This book constitutes the refereed proceedings of the Cryptographer's Track at the RSA Conference 2014, CT-RSA 2014, held in San Francisco, CA, USA, in February 2014. The 25 papers presented in this volume were carefully reviewed and selected from 66 submissions. They are organized in topical sections on non-integral asymmetric functions, public-key encryption, hardware implementations, side-channel attacks, symmetric encryption and cryptanalysis, digital signatures, protocols, hash function cryptanalysis, and applications of cryptographic primitives.

This book discusses physical design and mask synthesis of directed self-assembly lithography (DSAL). It covers the basic background of DSAL technology, physical design optimizations such as placement and redundant via insertion, and DSAL mask synthesis as well as its verification. Directed self-assembly lithography (DSAL) is a highly promising patterning solution in sub-7nm technology.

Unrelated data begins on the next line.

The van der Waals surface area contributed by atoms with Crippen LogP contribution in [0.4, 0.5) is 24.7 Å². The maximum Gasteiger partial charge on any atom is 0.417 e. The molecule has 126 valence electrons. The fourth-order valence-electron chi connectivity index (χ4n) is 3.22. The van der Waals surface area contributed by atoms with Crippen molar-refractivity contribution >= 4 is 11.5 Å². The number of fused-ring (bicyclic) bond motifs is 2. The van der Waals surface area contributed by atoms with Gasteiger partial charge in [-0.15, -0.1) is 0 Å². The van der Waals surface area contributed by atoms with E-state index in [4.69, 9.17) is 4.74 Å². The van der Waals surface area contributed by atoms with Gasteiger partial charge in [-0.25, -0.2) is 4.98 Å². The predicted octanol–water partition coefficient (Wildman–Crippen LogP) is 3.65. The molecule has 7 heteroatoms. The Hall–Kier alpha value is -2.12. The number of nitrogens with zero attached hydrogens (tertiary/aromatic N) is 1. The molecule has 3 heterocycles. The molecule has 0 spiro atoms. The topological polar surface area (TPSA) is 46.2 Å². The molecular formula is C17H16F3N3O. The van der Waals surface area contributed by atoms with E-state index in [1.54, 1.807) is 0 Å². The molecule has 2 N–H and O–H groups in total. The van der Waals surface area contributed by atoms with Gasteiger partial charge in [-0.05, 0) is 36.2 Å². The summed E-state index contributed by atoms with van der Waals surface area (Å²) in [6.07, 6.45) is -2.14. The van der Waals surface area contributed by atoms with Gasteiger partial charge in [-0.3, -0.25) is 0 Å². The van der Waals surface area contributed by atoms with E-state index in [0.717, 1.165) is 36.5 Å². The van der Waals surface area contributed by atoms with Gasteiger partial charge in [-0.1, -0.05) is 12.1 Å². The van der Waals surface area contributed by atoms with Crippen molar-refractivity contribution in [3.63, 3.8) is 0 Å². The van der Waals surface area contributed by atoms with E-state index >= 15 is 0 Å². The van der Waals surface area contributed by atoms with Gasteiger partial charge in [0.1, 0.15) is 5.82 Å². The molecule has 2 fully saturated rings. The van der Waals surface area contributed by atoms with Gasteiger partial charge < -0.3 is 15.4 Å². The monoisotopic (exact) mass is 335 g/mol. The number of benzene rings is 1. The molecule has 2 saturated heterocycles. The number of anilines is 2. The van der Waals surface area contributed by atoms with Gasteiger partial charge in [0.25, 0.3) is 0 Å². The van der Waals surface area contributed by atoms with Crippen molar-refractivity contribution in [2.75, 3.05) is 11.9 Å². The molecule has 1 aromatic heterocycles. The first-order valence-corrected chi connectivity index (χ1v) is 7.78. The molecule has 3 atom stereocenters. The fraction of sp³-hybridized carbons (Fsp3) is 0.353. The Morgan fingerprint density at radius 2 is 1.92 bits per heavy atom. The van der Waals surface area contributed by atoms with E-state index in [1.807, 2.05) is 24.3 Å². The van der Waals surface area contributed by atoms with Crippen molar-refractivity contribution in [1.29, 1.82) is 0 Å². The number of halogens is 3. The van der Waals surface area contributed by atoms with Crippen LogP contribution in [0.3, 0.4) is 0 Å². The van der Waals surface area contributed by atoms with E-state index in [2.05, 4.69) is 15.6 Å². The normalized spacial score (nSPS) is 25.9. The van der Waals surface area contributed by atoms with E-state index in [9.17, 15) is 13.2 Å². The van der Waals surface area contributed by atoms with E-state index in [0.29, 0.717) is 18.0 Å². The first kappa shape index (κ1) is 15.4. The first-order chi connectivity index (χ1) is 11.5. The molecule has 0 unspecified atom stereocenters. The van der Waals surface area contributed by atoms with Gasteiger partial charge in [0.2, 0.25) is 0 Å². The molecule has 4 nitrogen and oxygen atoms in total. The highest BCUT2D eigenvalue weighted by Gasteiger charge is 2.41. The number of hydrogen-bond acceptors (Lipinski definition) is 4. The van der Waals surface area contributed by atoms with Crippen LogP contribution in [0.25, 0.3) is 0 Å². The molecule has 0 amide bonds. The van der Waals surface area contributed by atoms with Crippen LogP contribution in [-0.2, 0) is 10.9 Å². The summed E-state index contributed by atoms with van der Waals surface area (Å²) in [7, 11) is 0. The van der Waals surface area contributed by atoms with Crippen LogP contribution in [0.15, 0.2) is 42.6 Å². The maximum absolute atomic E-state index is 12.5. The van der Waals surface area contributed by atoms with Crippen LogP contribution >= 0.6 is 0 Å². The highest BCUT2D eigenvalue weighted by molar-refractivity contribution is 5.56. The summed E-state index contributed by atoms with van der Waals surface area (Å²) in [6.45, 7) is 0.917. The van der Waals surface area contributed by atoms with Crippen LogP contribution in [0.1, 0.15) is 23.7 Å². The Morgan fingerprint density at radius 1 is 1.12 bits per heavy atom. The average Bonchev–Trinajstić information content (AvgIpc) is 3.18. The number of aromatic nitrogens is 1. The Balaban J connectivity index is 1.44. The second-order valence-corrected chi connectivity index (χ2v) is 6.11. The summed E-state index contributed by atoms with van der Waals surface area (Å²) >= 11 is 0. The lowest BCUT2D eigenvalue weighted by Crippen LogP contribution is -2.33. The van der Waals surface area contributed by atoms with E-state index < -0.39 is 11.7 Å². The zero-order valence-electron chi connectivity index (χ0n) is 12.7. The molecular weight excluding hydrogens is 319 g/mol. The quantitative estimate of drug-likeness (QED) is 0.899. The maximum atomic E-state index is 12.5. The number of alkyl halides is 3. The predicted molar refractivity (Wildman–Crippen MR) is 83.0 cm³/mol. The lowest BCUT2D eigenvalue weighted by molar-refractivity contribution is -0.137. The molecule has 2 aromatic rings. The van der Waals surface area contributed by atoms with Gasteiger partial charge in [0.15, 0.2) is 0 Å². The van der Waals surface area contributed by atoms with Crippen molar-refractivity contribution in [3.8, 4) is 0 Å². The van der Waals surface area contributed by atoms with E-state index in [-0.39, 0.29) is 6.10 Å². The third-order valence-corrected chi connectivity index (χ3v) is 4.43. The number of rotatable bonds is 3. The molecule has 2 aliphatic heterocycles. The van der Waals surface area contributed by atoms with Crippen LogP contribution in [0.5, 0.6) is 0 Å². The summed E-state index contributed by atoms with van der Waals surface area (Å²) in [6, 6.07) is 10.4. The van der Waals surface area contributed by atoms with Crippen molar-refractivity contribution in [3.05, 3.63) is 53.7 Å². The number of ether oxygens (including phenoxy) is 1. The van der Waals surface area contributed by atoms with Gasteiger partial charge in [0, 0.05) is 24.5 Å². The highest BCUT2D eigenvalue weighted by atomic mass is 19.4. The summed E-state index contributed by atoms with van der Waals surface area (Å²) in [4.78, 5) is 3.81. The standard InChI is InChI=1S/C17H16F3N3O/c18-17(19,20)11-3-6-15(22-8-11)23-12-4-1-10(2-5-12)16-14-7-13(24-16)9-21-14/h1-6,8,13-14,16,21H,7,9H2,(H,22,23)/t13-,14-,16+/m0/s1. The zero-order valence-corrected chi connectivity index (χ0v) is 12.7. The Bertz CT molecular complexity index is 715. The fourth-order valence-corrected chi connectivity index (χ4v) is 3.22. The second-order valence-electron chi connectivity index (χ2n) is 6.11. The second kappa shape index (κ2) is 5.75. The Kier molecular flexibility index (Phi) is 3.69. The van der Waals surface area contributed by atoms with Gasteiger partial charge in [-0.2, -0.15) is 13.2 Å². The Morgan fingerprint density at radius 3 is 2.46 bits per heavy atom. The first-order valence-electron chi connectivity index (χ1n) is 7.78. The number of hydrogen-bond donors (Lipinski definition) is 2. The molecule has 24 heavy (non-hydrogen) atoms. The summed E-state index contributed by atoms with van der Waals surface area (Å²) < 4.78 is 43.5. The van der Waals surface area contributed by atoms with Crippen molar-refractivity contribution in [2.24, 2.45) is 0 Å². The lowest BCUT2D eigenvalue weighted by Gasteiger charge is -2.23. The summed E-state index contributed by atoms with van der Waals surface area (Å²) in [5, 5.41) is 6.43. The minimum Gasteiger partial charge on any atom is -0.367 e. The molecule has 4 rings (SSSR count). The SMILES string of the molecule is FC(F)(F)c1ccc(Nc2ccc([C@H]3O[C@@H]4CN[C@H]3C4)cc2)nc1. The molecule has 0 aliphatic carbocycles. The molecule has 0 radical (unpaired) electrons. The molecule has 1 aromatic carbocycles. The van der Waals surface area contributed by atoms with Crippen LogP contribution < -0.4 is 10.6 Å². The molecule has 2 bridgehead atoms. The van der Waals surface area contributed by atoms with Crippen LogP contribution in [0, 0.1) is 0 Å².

This book presents contributions of international and local experts from the African Institute for Mathematical Sciences (AIMS-Cameroon) and also from other local universities in the domain of orthogonal polynomials and applications. The topics addressed range from univariate to multivariate orthogonal polynomials, from multiple orthogonal polynomials and random matrices to orthogonal polynomials and Painlevé equations. The contributions are based on lectures given at the AIMS-Volkswagen Stiftung Workshop on Introduction of Orthogonal Polynomials and Applications held on October 5–12, 2018 in Douala, Cameroon. This workshop, funded within the framework of the Volkswagen Foundation Initiative "Symposia and Summer Schools", was aimed globally at promoting capacity building in terms of research and training in orthogonal polynomials and applications, discussions and development of new ideas as well as development and enhancement of networking including south-south cooperation.